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Thread: Best homemade musquito repellent

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    Resident Wildman Wildthang's Avatar
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    Default Best homemade musquito repellent

    If you were out in the woods, and forgot the Deet, what could you use to make repellent from what mother nature provides. These are the things I have heard will work, but I haven't tried some of them.

    mugwort, sage, lavender, tea tree oil, lemon grass, alligator armpit oil, and citronela. In the movie, " The way back " They had someting wrapped up in raw hide, but I dont know what it was, and being in a movie, who knows if it was a real deal or not. I have used citronela but after dark, I'm not so sure how well it works because I was still being bitten!

    So have any of you used any of this stuff?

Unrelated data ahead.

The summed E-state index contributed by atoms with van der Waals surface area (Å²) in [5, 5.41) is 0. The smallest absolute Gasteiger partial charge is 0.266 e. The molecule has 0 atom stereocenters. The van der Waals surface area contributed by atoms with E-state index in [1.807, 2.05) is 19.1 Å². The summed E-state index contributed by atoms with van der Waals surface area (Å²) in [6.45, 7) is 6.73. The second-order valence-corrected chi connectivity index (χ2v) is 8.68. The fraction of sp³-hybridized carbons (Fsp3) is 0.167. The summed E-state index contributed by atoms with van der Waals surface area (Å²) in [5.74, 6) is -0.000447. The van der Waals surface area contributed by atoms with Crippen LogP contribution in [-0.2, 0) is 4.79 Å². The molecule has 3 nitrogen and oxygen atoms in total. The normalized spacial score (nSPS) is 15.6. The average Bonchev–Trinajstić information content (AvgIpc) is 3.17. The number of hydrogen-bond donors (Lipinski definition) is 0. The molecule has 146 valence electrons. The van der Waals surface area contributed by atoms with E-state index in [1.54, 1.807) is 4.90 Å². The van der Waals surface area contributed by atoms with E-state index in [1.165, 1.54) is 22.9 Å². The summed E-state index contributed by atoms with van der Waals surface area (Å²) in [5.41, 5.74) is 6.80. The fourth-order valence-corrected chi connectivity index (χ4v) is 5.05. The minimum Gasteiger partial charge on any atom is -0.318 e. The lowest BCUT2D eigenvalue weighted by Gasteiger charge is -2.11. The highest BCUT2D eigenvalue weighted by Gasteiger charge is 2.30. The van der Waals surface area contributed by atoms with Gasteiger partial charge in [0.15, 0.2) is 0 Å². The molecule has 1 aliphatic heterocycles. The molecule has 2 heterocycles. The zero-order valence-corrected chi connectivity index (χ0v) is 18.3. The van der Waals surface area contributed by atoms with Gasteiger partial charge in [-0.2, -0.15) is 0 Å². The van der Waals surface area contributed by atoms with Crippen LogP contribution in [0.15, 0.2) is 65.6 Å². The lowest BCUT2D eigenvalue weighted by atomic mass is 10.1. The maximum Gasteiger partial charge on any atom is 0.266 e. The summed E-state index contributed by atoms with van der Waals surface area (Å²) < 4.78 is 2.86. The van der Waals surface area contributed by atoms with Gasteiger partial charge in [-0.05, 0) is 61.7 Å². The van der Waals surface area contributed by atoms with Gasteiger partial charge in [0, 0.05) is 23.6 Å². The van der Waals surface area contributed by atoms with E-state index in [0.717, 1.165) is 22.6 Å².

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    Senior Member Daniel Nighteyes's Avatar
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    True Citronella should work -- be sure that you're using the real thing, though, as true Citronella only grows in greatly-limited areas.

    Other than that, and lacking anything more -- ah -- proven, my suggestion is to wrap yourself up in fabrics that are thick enough to prevent effective "bite-throughs". Headnets, designed to be worn over full-brimmed hats, are rather effective at keeping the critters away from face, nose and etc. On the other side, in northern Minnesota and while wearing a headnet, I was bitten several times through my Polarfleece shirt...